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Not the Grapes! WSDA Searches for Pests in the Wine Grapes

Concord and Sun

The Washington State Department of Agriculture (WSDA) is on the lookout for pests that threaten the state’s wine industry and Concord grapes. The major offenders are several species of moths, and Washington pest control experts with the WSDA are carefully monitoring their populations. 

Washington Pest Management Experts on the Hunt

In June 2014, the WSDA set about 1,000 traps throughout central Washington’s major grape-growing regions. Experts check the traps every two to four weeks and will continue to do so until September to determine the establishment of invasive moth species. The destructive pests in question are the Grape tortrix, Grapevine tortrix, European grape berry and European grapevine moths. By monitoring the moth populations in Washington, experts hope to catch and control an infestation before it causes too much damage to its wine industry.

The European grapevine moth first appeared in the U.S. in 2009, when it infested Napa Valley grapes in California. Washington pest control experts are learning from those in California about the behavior of the pests and the most successful control techniques.

Other Pests that Love Wine Grapes in Washington

  • Wine, or grape, mealybugs
  • Grape phylloxera
  • Cutworms (moth caterpillars)
  • Black vine weevils
  • Grape leafhoppers
  • Virginia creeper leafhopper
  • Spider mites
  • Grape rust mites
  • Grape bud mites

If you live in Washington, within a couple miles of vineyards or have grapes on your property, and notice a species of moth that you’re not familiar with, catch it. Then have a Washington pest management company, like Eden, identify it to see if it’s a destructive pest.

Contact Eden to learn more.

[ Photo by: DeusXFlorida, on Flickr, via CC License ]

Oregon Requiring Integrated Pest Management for Schools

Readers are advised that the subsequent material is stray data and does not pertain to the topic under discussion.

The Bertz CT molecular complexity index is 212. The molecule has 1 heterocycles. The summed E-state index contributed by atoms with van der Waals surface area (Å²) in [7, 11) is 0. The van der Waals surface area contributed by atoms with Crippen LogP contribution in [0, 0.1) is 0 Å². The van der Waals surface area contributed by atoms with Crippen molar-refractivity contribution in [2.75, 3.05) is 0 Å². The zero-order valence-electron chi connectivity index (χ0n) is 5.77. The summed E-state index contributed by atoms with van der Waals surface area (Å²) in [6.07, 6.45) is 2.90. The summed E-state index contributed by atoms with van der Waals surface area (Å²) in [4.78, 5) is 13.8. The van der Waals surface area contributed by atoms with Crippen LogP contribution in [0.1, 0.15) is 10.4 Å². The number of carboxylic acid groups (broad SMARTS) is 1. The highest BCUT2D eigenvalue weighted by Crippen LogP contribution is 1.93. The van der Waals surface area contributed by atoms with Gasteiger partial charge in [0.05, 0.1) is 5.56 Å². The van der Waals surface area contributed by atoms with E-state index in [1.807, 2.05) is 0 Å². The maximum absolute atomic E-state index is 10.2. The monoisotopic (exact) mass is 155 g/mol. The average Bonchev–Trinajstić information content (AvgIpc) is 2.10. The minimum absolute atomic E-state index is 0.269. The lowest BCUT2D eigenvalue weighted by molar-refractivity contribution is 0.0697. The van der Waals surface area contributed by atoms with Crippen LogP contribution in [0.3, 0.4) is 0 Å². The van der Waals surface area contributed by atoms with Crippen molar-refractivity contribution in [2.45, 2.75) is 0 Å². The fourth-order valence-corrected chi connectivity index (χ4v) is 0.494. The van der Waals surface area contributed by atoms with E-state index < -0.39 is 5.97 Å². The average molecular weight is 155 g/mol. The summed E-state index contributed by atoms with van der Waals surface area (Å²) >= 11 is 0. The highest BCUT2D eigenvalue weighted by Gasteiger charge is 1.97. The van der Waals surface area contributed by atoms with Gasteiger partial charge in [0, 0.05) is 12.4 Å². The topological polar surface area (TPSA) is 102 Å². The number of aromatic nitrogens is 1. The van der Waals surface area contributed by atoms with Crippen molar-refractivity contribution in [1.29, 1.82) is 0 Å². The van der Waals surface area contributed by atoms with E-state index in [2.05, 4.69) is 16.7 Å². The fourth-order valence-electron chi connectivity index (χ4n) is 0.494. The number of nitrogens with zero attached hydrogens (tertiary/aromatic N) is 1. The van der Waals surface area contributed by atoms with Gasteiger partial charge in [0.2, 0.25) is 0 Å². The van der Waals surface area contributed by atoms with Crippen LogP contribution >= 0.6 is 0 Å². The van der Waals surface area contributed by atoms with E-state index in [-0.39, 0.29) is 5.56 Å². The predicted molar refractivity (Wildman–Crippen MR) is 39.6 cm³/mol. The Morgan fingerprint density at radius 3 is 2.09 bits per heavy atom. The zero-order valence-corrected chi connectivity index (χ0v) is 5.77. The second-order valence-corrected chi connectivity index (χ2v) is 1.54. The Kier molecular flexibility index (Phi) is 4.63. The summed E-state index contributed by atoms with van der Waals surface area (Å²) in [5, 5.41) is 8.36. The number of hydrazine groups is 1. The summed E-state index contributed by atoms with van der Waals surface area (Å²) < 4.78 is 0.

Integrated pest management (IPM) is an environmentally sensitive and effective approach to controlling pests (both flora and fauna) that involves using common-sense practices that pose the least amount of risk to the earth, people and property. Oregon pest control specialists practice IPM by learning more about the pests and their nests on a property; monitoring pests to identify those that are beneficial (such as ladybugs); employing prevention techniques; and setting controls to help eliminate the problem. Empty Swingset

While integrated pest management is considered a desirable practice just about anywhere, it’s actually a required method for Oregon pest control professionals who contract with schools throughout the state. Here’s a look at why:

Harmful Effects of Pesticides on Children

The use of herbicides and insecticides can affect the short- and long-term health of students and school staff, as such ingredients can persist in air and dust particles for several months. While occasionally pesticides are necessary, the Oregon government and other governmental agencies recommend that children are minimally exposed. Oregon school districts are taking these recommendations seriously and will use integrated pest management techniques to help prevent and control pests. The result is a cost-effective solution that can help save school districts money as well as create a safer learning environment.

IPM in Schools

IPM policies will require schools to monitor and keep track of the pests they encounter to help prevent future outbreaks. With the data collected, Oregon pest control specialists can better determine the level of action needed. IPM practices dictate the use of the least toxic control methods first. Such methods can include sealing off access points into a building, eliminating sources of food, improving sanitary conditions or setting traps. School should use pesticides to control pests only as a last resort only after making sure the ingredients are not linked to health problems.

IPM is an essential Oregon pest control approach that is more effective than the simple spraying of pesticides. The new pest control practices Oregon schools are adopting will help ensure the highest levels of air quality and a healthy, pest-free environment.

[Photo by: wsilver, on Flickr, via CC License]